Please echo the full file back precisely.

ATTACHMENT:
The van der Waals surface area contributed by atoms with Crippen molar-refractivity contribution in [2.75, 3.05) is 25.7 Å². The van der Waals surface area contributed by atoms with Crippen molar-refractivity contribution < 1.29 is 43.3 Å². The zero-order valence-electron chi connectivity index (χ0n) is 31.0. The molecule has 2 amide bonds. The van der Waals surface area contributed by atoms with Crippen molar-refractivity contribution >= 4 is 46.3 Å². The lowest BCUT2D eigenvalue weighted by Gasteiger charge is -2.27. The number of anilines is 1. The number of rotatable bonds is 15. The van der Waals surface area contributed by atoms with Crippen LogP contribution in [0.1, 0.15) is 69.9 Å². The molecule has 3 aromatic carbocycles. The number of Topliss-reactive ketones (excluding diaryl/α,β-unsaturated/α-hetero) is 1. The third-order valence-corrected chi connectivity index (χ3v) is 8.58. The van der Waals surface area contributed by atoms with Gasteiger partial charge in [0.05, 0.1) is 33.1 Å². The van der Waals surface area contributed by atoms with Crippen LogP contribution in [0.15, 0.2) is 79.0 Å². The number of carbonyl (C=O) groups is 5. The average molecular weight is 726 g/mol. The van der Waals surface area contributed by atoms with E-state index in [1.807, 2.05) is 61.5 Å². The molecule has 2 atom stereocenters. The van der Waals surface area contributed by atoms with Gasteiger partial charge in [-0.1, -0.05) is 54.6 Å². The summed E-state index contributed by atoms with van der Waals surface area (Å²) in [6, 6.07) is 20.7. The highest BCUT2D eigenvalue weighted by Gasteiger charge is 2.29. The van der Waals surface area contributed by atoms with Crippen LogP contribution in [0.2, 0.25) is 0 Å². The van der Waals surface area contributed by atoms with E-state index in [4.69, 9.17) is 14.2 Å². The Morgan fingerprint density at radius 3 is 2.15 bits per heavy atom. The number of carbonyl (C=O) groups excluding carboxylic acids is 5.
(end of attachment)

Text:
The van der Waals surface area contributed by atoms with Crippen molar-refractivity contribution in [2.75, 3.05) is 25.7 Å². The van der Waals surface area contributed by atoms with Crippen molar-refractivity contribution < 1.29 is 43.3 Å². The zero-order valence-electron chi connectivity index (χ0n) is 31.0. The molecule has 2 amide bonds. The van der Waals surface area contributed by atoms with Crippen molar-refractivity contribution >= 4 is 46.3 Å². The lowest BCUT2D eigenvalue weighted by Gasteiger charge is -2.27. The number of anilines is 1. The number of rotatable bonds is 15. The van der Waals surface area contributed by atoms with Crippen LogP contribution in [0.1, 0.15) is 69.9 Å². The molecule has 3 aromatic carbocycles. The number of Topliss-reactive ketones (excluding diaryl/α,β-unsaturated/α-hetero) is 1. The third-order valence-corrected chi connectivity index (χ3v) is 8.58. The van der Waals surface area contributed by atoms with Gasteiger partial charge in [0.05, 0.1) is 33.1 Å². The van der Waals surface area contributed by atoms with Crippen LogP contribution in [0.15, 0.2) is 79.0 Å². The number of carbonyl (C=O) groups is 5. The average molecular weight is 726 g/mol. The van der Waals surface area contributed by atoms with E-state index in [1.807, 2.05) is 61.5 Å². The molecule has 2 atom stereocenters. The van der Waals surface area contributed by atoms with Gasteiger partial charge in [-0.1, -0.05) is 54.6 Å². The summed E-state index contributed by atoms with van der Waals surface area (Å²) in [6, 6.07) is 20.7. The highest BCUT2D eigenvalue weighted by Gasteiger charge is 2.29. The van der Waals surface area contributed by atoms with Crippen LogP contribution in [0.2, 0.25) is 0 Å². The van der Waals surface area contributed by atoms with E-state index in [4.69, 9.17) is 14.2 Å². The Morgan fingerprint density at radius 3 is 2.15 bits per heavy atom. The number of carbonyl (C=O) groups excluding carboxylic acids is 5.